iPhone version normally $4.99, on sale for $2.99, iPad version normally $4.99, on sale for $2.99 and the Mac version normally $19.99 on sale for $9.99.

PDF Expert (a PDF wrangling extraordinaire)

If you ever do anything with PDFs, you can’t go wrong with PDF Expert. You can highlight, reorder, sign, organize, sync to Dropbox and other cloud services and edit PDFs in a way iBooks simply can’t.

If you need a better way to organize and edit PDFs, this app is a lifesaver.

Universal app for iPhone and iPad, normally $9.99, on sale for $4.99.

Mac

DaisyDisk (the prettiest way to see what’s taking up your precious hard drive space)

Ever wonder what exactly is hogging all that space on your Mac? DaisyDisk is the app you’ve been searching for.

DaisyDisk scans your hard drive and tells you exactly what is sucking up space and where you need to go to remove it.

It’s beautifully designed and incredibly helpful, especially if you’ve got a tiny drive to manage.

Normally $9.99 on sale for $4.99 on the Mac App Store.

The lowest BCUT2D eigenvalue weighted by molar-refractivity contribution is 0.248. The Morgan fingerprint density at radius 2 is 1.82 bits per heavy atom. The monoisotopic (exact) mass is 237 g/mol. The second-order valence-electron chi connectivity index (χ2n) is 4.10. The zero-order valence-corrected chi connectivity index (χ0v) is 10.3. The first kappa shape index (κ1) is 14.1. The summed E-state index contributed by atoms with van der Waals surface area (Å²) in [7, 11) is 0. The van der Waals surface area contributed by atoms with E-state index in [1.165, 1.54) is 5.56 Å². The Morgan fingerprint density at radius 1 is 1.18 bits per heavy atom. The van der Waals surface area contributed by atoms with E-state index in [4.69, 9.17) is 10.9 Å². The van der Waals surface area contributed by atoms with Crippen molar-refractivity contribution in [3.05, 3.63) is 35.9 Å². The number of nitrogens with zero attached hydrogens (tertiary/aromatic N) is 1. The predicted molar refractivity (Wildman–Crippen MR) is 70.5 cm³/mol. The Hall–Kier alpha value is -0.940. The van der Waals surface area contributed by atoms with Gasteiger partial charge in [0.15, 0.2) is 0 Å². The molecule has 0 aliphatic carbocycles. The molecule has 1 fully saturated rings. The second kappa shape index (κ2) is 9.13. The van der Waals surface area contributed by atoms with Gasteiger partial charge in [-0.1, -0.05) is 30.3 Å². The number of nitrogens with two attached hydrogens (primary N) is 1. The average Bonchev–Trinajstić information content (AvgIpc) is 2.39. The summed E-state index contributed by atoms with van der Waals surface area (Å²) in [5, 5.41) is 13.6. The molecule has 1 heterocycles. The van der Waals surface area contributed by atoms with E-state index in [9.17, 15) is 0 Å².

TextExpander (the fastest way to type a little and get a lot)

I’ve gushed about my love of text expanders in general in the past, and TextExpander (proper) is my favorite app of the bunch. It allows you to sync across devices and has, to date, saved me from typing over 120,000 characters and five hours of typing time. That makes my fingers very happy.

I’m not a fan of the subscription model, but you can snag 20% off a full license without subscription with the code MDM20.

TripMode (a tethering data saver)

If you ever use the hotspot on your phone to connect your computer to the internet, TripMode is absolutely clutch. It allows you to pick the apps that can connect to the internet so you’re not burning through your limited tethering data by backing up with Backblaze or syncing massive files to Dropbox.